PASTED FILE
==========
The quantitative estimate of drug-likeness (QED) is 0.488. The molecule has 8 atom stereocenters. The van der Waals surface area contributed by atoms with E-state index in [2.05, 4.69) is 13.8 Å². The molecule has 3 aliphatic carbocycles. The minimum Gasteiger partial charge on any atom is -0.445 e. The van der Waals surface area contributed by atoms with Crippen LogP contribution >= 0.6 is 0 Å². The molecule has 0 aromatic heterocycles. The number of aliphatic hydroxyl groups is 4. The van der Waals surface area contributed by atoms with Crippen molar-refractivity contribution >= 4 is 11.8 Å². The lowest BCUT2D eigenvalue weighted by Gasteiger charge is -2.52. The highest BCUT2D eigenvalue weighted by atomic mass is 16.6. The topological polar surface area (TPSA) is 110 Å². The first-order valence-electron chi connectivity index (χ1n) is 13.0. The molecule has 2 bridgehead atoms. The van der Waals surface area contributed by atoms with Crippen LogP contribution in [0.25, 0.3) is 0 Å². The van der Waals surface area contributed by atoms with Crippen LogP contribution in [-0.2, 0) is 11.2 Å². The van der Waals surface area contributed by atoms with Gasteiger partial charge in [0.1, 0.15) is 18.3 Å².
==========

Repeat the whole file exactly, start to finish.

The quantitative estimate of drug-likeness (QED) is 0.488. The molecule has 8 atom stereocenters. The van der Waals surface area contributed by atoms with E-state index in [2.05, 4.69) is 13.8 Å². The molecule has 3 aliphatic carbocycles. The minimum Gasteiger partial charge on any atom is -0.445 e. The van der Waals surface area contributed by atoms with Crippen LogP contribution >= 0.6 is 0 Å². The molecule has 0 aromatic heterocycles. The number of aliphatic hydroxyl groups is 4. The van der Waals surface area contributed by atoms with Crippen molar-refractivity contribution >= 4 is 11.8 Å². The lowest BCUT2D eigenvalue weighted by Gasteiger charge is -2.52. The highest BCUT2D eigenvalue weighted by atomic mass is 16.6. The topological polar surface area (TPSA) is 110 Å². The first-order valence-electron chi connectivity index (χ1n) is 13.0. The molecule has 2 bridgehead atoms. The van der Waals surface area contributed by atoms with Crippen LogP contribution in [0.25, 0.3) is 0 Å². The van der Waals surface area contributed by atoms with Crippen LogP contribution in [-0.2, 0) is 11.2 Å². The van der Waals surface area contributed by atoms with Gasteiger partial charge in [0.1, 0.15) is 18.3 Å².